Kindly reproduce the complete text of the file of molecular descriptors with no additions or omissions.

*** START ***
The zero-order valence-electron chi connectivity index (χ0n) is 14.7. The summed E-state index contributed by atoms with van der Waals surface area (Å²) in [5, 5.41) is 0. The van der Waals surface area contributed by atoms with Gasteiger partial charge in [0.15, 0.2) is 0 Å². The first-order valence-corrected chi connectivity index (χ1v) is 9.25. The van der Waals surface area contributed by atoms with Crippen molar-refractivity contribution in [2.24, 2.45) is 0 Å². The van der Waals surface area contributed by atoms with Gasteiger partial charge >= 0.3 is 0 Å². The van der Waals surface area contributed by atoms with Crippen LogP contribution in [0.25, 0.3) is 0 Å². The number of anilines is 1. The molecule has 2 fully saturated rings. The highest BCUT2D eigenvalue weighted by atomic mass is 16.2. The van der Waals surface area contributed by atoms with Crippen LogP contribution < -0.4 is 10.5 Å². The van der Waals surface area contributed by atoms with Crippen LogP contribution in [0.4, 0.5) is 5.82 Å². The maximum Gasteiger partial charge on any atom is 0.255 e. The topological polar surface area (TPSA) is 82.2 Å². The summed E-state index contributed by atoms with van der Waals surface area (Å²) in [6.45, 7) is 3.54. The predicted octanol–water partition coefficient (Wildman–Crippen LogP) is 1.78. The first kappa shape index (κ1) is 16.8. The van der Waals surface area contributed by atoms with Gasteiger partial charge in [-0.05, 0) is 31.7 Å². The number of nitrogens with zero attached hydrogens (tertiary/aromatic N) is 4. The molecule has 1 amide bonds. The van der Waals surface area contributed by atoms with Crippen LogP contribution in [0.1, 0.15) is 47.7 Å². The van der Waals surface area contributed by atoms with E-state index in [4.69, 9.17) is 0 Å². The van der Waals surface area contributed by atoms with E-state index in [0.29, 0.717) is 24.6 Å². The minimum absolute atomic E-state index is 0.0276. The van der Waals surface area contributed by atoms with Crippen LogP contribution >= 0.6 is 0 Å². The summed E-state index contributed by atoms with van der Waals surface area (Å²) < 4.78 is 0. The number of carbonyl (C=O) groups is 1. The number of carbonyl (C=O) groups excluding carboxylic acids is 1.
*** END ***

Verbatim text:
The zero-order valence-electron chi connectivity index (χ0n) is 14.7. The summed E-state index contributed by atoms with van der Waals surface area (Å²) in [5, 5.41) is 0. The van der Waals surface area contributed by atoms with Gasteiger partial charge in [0.15, 0.2) is 0 Å². The first-order valence-corrected chi connectivity index (χ1v) is 9.25. The van der Waals surface area contributed by atoms with Crippen molar-refractivity contribution in [2.24, 2.45) is 0 Å². The van der Waals surface area contributed by atoms with Gasteiger partial charge >= 0.3 is 0 Å². The van der Waals surface area contributed by atoms with Crippen LogP contribution in [0.25, 0.3) is 0 Å². The number of anilines is 1. The molecule has 2 fully saturated rings. The highest BCUT2D eigenvalue weighted by atomic mass is 16.2. The van der Waals surface area contributed by atoms with Crippen LogP contribution < -0.4 is 10.5 Å². The van der Waals surface area contributed by atoms with Crippen LogP contribution in [0.4, 0.5) is 5.82 Å². The maximum Gasteiger partial charge on any atom is 0.255 e. The topological polar surface area (TPSA) is 82.2 Å². The summed E-state index contributed by atoms with van der Waals surface area (Å²) in [6.45, 7) is 3.54. The predicted octanol–water partition coefficient (Wildman–Crippen LogP) is 1.78. The first kappa shape index (κ1) is 16.8. The van der Waals surface area contributed by atoms with Gasteiger partial charge in [-0.05, 0) is 31.7 Å². The number of nitrogens with zero attached hydrogens (tertiary/aromatic N) is 4. The molecule has 1 amide bonds. The van der Waals surface area contributed by atoms with Crippen LogP contribution in [0.1, 0.15) is 47.7 Å². The van der Waals surface area contributed by atoms with E-state index in [4.69, 9.17) is 0 Å². The van der Waals surface area contributed by atoms with E-state index in [0.29, 0.717) is 24.6 Å². The minimum absolute atomic E-state index is 0.0276. The van der Waals surface area contributed by atoms with Crippen LogP contribution >= 0.6 is 0 Å². The summed E-state index contributed by atoms with van der Waals surface area (Å²) < 4.78 is 0. The number of carbonyl (C=O) groups is 1. The number of carbonyl (C=O) groups excluding carboxylic acids is 1.